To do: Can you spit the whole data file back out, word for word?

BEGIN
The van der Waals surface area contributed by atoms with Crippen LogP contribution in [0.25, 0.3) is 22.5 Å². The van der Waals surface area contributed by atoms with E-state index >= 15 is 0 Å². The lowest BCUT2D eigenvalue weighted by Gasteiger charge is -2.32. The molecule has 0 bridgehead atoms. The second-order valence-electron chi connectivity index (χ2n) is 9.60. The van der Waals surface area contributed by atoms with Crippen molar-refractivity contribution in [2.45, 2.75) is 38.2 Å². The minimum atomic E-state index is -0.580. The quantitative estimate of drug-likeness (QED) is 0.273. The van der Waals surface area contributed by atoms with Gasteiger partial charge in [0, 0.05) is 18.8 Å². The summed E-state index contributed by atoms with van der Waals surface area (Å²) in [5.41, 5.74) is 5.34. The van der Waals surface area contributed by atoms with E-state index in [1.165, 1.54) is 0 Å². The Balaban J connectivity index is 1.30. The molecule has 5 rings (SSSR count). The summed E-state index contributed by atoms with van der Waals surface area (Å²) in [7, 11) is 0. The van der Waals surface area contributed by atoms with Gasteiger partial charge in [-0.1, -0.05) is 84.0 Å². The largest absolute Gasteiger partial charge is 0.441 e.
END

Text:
The van der Waals surface area contributed by atoms with Crippen LogP contribution in [0.25, 0.3) is 22.5 Å². The van der Waals surface area contributed by atoms with E-state index >= 15 is 0 Å². The lowest BCUT2D eigenvalue weighted by Gasteiger charge is -2.32. The molecule has 0 bridgehead atoms. The second-order valence-electron chi connectivity index (χ2n) is 9.60. The van der Waals surface area contributed by atoms with Crippen molar-refractivity contribution in [2.45, 2.75) is 38.2 Å². The minimum atomic E-state index is -0.580. The quantitative estimate of drug-likeness (QED) is 0.273. The van der Waals surface area contributed by atoms with Gasteiger partial charge in [0, 0.05) is 18.8 Å². The summed E-state index contributed by atoms with van der Waals surface area (Å²) in [5.41, 5.74) is 5.34. The van der Waals surface area contributed by atoms with E-state index in [1.165, 1.54) is 0 Å². The Balaban J connectivity index is 1.30. The molecule has 5 rings (SSSR count). The summed E-state index contributed by atoms with van der Waals surface area (Å²) in [7, 11) is 0. The van der Waals surface area contributed by atoms with Gasteiger partial charge in [-0.1, -0.05) is 84.0 Å². The largest absolute Gasteiger partial charge is 0.441 e.